“My father started in the game manufacturing business when I was two,” Stern said. In the 1940s, his father bought the Williams Pinball Company in Chicago. In the late 80s, it was sold to the Japanese game company Sega. In 1999, Stern bought the company back from Sega.
The pinball machines Stern makes are more technologically advanced than their predecessors, but he noted the core of the game hasn’t changed since it was developed in the 1930s.
“It’s still a bat and ballgame,” he said.
However, the game play experience has been improved with the help of technology. For example, computer chip memory allows the game to remember where a player left off during a play. Digital electronics provides animation during play. Even the bells and chimes have been replaced with digital audio recordings. Stern notes the “Rolling Stones” game, for example, features the music of the iconic rock band, and the “Family Guy” game has more than two hours of dialogue recorded by the show’s creator, Seth McFarlane.
More so, he notes, technology has made the machines more reliable, providing the ability to “self diagnose” problems and fix issues ranging from circuitry issues to a lost pinball.
“The electronics have changed so much over the years and it’s given us a lot more capabilities,” he said.
Even making a game has gone high-tech. Stern said game playing fields that were once designed on drafting tables are now done on computer screens with 2D CAD software. Once the game is designed, the parts are then completed using a 3-D design software, which has made the entire process more efficient.
“They can actually see how the parts will fit together, if the ball will fit through, what the ball’s is going to do,” Stern said. “And when its all done, they push a button and print out an assembly drawing with a whole bill of material.”
Stern’s Marketing Director Jody Dankberg said the company’s next step is to expand the pinball experience through new technologies. For example, the new Transformers game released this year features a number of QR codes that players can use to tap into information about the game, company, or even get some codes to speed up play.
Dankberg said the next step is to bring in a social aspect for players, connecting them to Wi-Fi and using online networks to play against each other.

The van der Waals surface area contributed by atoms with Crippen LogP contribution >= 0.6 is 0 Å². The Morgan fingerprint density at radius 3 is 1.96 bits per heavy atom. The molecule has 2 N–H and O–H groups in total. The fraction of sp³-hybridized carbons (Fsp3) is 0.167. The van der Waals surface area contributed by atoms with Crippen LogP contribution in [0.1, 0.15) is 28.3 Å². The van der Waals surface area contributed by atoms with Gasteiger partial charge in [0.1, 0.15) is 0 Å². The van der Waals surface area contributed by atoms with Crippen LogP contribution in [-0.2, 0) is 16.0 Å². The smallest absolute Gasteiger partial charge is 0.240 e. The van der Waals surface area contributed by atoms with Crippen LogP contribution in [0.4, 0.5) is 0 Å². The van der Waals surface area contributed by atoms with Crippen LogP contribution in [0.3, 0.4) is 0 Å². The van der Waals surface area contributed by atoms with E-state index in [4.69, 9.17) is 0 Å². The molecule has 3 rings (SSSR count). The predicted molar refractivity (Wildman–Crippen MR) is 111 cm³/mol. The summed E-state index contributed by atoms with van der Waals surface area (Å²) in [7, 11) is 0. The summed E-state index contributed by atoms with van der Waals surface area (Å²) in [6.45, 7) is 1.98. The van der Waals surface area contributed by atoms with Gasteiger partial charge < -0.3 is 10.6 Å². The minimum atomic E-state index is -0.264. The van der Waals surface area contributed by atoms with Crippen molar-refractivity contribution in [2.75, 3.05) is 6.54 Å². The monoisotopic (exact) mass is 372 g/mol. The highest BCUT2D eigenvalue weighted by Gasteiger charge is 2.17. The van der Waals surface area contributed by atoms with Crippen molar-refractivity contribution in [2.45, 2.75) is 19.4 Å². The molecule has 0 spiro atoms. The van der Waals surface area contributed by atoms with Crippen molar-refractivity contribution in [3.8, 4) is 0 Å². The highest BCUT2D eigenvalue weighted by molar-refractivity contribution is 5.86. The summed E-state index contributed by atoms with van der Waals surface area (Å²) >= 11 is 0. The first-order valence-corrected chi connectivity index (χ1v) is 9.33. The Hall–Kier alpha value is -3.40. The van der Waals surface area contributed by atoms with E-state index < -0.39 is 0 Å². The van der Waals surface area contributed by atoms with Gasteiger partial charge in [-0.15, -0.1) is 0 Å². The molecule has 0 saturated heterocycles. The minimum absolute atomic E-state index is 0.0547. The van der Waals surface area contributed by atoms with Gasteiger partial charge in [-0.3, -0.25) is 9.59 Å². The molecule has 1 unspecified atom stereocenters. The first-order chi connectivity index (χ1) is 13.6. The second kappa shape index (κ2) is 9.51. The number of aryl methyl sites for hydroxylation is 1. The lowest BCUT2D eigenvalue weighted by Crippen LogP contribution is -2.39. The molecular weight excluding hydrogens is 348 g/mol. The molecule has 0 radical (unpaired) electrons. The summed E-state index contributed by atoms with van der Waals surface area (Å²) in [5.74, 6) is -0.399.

“Pinball used to be very social, guys would go to a bar to play,” he said. “Now you might have a couple of guys with games in their home. Maybe with a webcam, they can talk to each other and play against each other. There are lots of things to do with an online database.”
Stern sells the games globally and about 55 percent of the inventory is exported, he said. Their customer base is threefold: operators and distributors who place the games in entertainment venues such as arcades and movie theaters; pinball enthusiasts and collectors; and the home entertainment market.
Stern said the home entertainment market is fairly new as boomers who grew up with pinball buy the machines for the family. But with prices upward to $6,000, it’s still a high-end device that shares itself with items such as pool tables and home theaters. In fact, Stern pinball games are primarily sold to consumers through high-end home entertainment stores, although they can also be found online through retail sites like Amazon.com and Bestbuy.com.
But it’s that very market, Stern adds, that’s creating a new generation of pinball wizards.
“One thing about having these games in the home is that teenagers are playing them, and that’s our next audience,” he said.
It’s also why Stern is focused on developing current and new games based on pop culture icons. Creating a game based on the “Transformers” movies, for example, gains appeal from young people, while the older generation appreciates the gaming experience.
As the only manufacturer of pinball machines in the world, Stern and his employees take an exceptional pride in the work they do and the torch they carry for a game that has its roots in Chicago and an appeal worldwide.
“The world will continue to exist without pinball,” Stern said. “But we feel a bit of that fabric of life would be gone.”
And while technology, advances in design and links to pop culture have helped expand and deepen the pinball playing experience, Stern insists the key to a successful pinball game lies in a simple core fundamental.
“It’s got to be fun!”
For more information, go to http://www.sternpinball.com.